Flower entrepreneur David M. Adams was due in federal court Wednesday for sentencing in a tax evasion case, but was unable to appear because he was in the intensive care unit at Yale-New Haven Hospital, according to his attorneys.
Adams, 57, of Old Saybrook faces years or even decades in prison when he appears before U.S. District Judge Vanessa L. Bryant for sentencing. He pleaded guilty in October 2017 to two counts of tax evasion, three counts of making and subscribing a false tax return and one count of attempting to interfere with the administration of Internal Revenue Service laws.
The sentencing initially was scheduled for January, postponed to March and then marked over until Wednesday as a certified public accountant reviewed Adams’ finances to determine if he does in fact owe $4.8 million in back taxes, penalties and interest, as the government claims.
Judge Bryant, learning of a new claim by the government that Adams failed to disclose a bank account containing $500,000 in life insurance proceeds, ordered him to appear within 24 hours of his release from the hospital.
The sentencing may not even occur that day, depending on what the judge learns about Adams’ medical condition, but the prosecutor, Assistant U.S. Attorney Susan L. Wines, will argue that Adams’ bond should be revoked based on Adams’ failure to disclose the bank account and a $200,000 payment he had made from the account to pay off his home on Cape Cod.
Wines said Wednesday that Adams’ “shell game” with the government continues and that statements he made on a financial affidavit he submitted appear to be “either lies, half-truths or some combination of both.”
The judge had ordered Adams’ lawyers, William T. Koch Jr. and Drzislav “Dado” Coric, to appear in court as scheduled Wednesday. She said from the bench that, given a history of “questionable circumstances” that prevented Adams from attending court proceedings, she wanted credible information concerning his medical condition.
Koch called on Adams’ brother, Dan Adams, to explain what had happened. The brother said Adams’ girlfriend had texted him that Adams’ blood pressure was high, he was sweating, red in the face and had a rapid heart rate. She said both she and their neighbors tried to convince Adams to go to the hospital but he refused. Dan Adams said he drove to his brother’s house and convinced him to go to a medical clinic in Guilford, where the staff performed tests and indicated they were transferring him to Yale-New Haven Hospital by ambulance.
Adams’ blood condition was so bad, he needed dialysis, and his heart stopped at Yale, according to Koch. He said Wednesday that Adams would be hospitalized at least two more days.
“You can fake a lot of things, but one thing you can’t fake is needing blood dialysis,” Coric said after court.
Judge Bryant said if the hospital releases Adams to his home and not a rehabilitation facility, there’s no reason why he can’t sit in court.
“Given Mr. Adams’ history of obfuscation and avoidance, he is to be in this court within 24 hours or as soon thereafter as the court can accommodate him,” she said. Knowing hospitals usually discharge people in late morning or midafternoon, the court will “wedge him in” that day or the following day, Bryant said.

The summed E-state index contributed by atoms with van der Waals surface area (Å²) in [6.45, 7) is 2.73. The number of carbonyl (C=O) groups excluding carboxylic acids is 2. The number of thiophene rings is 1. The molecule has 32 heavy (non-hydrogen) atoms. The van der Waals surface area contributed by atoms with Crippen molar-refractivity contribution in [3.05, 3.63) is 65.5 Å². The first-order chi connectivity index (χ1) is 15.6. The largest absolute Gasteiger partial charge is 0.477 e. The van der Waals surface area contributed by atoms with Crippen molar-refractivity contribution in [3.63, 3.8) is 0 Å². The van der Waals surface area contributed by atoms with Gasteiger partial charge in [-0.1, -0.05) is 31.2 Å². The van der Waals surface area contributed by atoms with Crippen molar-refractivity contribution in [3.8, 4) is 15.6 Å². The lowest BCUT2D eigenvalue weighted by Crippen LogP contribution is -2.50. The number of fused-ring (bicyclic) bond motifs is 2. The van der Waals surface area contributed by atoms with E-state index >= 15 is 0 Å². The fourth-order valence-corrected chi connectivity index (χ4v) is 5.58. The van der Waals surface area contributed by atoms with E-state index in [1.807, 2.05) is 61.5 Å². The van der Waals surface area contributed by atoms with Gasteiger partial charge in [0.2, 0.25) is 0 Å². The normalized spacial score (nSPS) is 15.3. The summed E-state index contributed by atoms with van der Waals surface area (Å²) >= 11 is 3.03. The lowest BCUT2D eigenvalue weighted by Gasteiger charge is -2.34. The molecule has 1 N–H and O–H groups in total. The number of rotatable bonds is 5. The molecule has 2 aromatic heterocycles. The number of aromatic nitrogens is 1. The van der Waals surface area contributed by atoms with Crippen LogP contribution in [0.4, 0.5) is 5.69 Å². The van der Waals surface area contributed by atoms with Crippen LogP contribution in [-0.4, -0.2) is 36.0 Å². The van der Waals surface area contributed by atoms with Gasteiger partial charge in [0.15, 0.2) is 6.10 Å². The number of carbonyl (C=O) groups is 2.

The government alleges Adams has engaged them in a decadeslong cat-and-mouse game, first by underreporting his income and underpaying his taxes, then by delaying his prosecution once he was arrested and pleading guilty at the 11th hour before his trial was to begin.
Then came the delayed sentencing hearings.
The latest offense, which Wines said the government learned of late last week, is that he failed to disclose a bank account labeled the Sandra Adams Irrevocable Life Insurance Trust. Adams and his wife Sandra divorced in 2013, and she died in March 2018, according to public records. Adams is the trustee of the life insurance account but it is unclear who are the beneficiaries. Though he was supposed to report any financial transactions above $10,000 to his probation officer, the prosecution learned late last week that he had used about $201,000 to pay off the home in Mashpee, Mass., on Cape Cod, according to court documents and testimony.
The government has liens on the Cape Cod home and on Adams’ custom-built estate in East Lyme, which Adams has been renting out lately for events.
At the sentencing, Adams’ lawyers plan to argue that the amount of restitution he owes should be approximately $2.6 million rather than the $4.8 million the government is seeking, due to added interest and penalties.
Adams had founded USA Flowers, a national operation, from a shop in Groton and sold it in 2002 for $6 million, according to court documents. He later opened an Internet flower business that he sold in 2006 for another $6 million gain. He also had an interest in the leases on the businesses at the Saybrook Junction marketplace on Boston Post Road.
In fashioning the sentence, the judge will consider sentencing guidelines estimated in one court document at 53 to 61 months in prison based on several factors, including the offenses and Adams’ prior convictions. His attorneys will argue for a sentence of 46 months, which is below the guidelines.
According to court records, Adams avoided imprisonment in 1986, when he was convicted of using his flower business to submit hundreds of fraudulent credit card sales online, and in 1992, when he was convicted of willful failure to file tax returns for 1984 and 1985.
His attorneys have requested that following his sentencing, Adams be allowed to turn himself in, or “self surrender,” to a federal prison after taking care of family issues. The government objects.